GLOBAL - The fee structures of asset management firms are a threat to their own survival, claimed an article in Watson Wyatt's Global Investment Review 2007.
The article suggested asset managers take steps to change their remuneration structures, which “tend to favour” themselves rather than their clients.
The four steps recommended included: aligning interests with both their clients and their employees; incentivising employees through “appropriately structured compensation”, preferably equity; co-investing alongside clients; and putting in place a “well-designed” performance fee.
Roger Urwin, global head of Investment Consulting at Watson Wyatt, commented: “In the new investment services marketplace, with mainstream firms adapting and competing with absolute return firms, organisational and compensation alignments to motivate people in the pursuit of value have become paramount.
“Increasing specialisation by risk, style and asset class should push such alignment considerations to the top of the investment agenda.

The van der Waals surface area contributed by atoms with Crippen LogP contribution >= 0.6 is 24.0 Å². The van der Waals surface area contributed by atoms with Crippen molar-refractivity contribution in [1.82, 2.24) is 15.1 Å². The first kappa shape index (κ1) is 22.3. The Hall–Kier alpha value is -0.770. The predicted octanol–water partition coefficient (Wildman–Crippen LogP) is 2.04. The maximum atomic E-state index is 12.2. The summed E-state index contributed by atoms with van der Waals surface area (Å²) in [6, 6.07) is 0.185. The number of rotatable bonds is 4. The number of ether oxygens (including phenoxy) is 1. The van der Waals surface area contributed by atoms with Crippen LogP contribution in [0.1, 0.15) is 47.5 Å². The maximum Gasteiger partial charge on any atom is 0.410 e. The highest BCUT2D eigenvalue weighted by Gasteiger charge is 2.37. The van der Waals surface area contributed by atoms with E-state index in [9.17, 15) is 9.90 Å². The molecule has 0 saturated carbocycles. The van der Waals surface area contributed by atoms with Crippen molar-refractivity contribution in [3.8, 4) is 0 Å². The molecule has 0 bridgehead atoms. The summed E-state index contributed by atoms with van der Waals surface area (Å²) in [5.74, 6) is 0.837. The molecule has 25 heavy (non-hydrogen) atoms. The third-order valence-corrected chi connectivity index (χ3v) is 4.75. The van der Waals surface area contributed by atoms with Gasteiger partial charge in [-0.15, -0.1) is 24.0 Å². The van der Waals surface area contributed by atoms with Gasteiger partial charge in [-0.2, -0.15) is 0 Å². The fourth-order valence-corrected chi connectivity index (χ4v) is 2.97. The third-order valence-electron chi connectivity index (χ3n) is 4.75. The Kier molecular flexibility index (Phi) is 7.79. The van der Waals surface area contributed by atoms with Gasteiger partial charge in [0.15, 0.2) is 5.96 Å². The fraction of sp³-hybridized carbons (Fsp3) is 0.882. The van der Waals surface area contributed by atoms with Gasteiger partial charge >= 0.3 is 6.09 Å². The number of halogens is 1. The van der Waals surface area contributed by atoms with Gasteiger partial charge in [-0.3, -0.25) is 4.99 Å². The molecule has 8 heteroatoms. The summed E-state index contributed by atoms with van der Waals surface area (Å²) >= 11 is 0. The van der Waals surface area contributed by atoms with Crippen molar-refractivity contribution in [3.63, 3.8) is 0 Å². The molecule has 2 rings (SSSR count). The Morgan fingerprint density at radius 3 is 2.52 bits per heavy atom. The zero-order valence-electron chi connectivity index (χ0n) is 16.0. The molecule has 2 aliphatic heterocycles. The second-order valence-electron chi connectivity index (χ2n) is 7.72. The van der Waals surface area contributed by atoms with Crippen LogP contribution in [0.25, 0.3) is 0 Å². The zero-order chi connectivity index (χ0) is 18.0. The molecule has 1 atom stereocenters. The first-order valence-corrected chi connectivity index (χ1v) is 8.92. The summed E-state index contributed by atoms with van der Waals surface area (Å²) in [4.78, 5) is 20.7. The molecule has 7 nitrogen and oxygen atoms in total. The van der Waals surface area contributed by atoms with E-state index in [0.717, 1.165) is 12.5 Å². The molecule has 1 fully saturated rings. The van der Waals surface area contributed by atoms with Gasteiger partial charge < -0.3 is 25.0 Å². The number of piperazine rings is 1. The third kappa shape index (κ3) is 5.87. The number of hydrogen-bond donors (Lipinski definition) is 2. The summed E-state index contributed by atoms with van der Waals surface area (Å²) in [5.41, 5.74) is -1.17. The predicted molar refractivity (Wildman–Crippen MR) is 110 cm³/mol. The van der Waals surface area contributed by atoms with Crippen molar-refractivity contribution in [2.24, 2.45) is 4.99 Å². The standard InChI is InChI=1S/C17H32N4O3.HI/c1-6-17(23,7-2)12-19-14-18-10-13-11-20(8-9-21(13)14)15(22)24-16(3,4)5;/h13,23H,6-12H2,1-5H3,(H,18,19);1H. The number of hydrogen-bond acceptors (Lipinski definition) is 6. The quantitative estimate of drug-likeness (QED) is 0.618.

“Whichever way you look at it, the price of delivering retirement security to pensioners is dauntingly high. But the cost – in human terms and to corporate reputations – of not rising to the challenge is even higher.”
Most respondents in this week's Pensions Buzz do not think businesses should be able suspend AE contributions if in financial distress.
Former BHS owner Dominic Chappell has lost the appeal against his section 72 conviction and sentence for failing to hand over information to The Pensions Regulator (TPR).
This week's top stories include Marsh and McLennan Companies agreeing to buy JLT, and the home secretary calling for AE to be scrapped in a no-deal Brexit scenario.
Lesley Titcomb says the watchdog wants closer interactions with pension funds to spot problems sooner and act before having to use its more stringent powers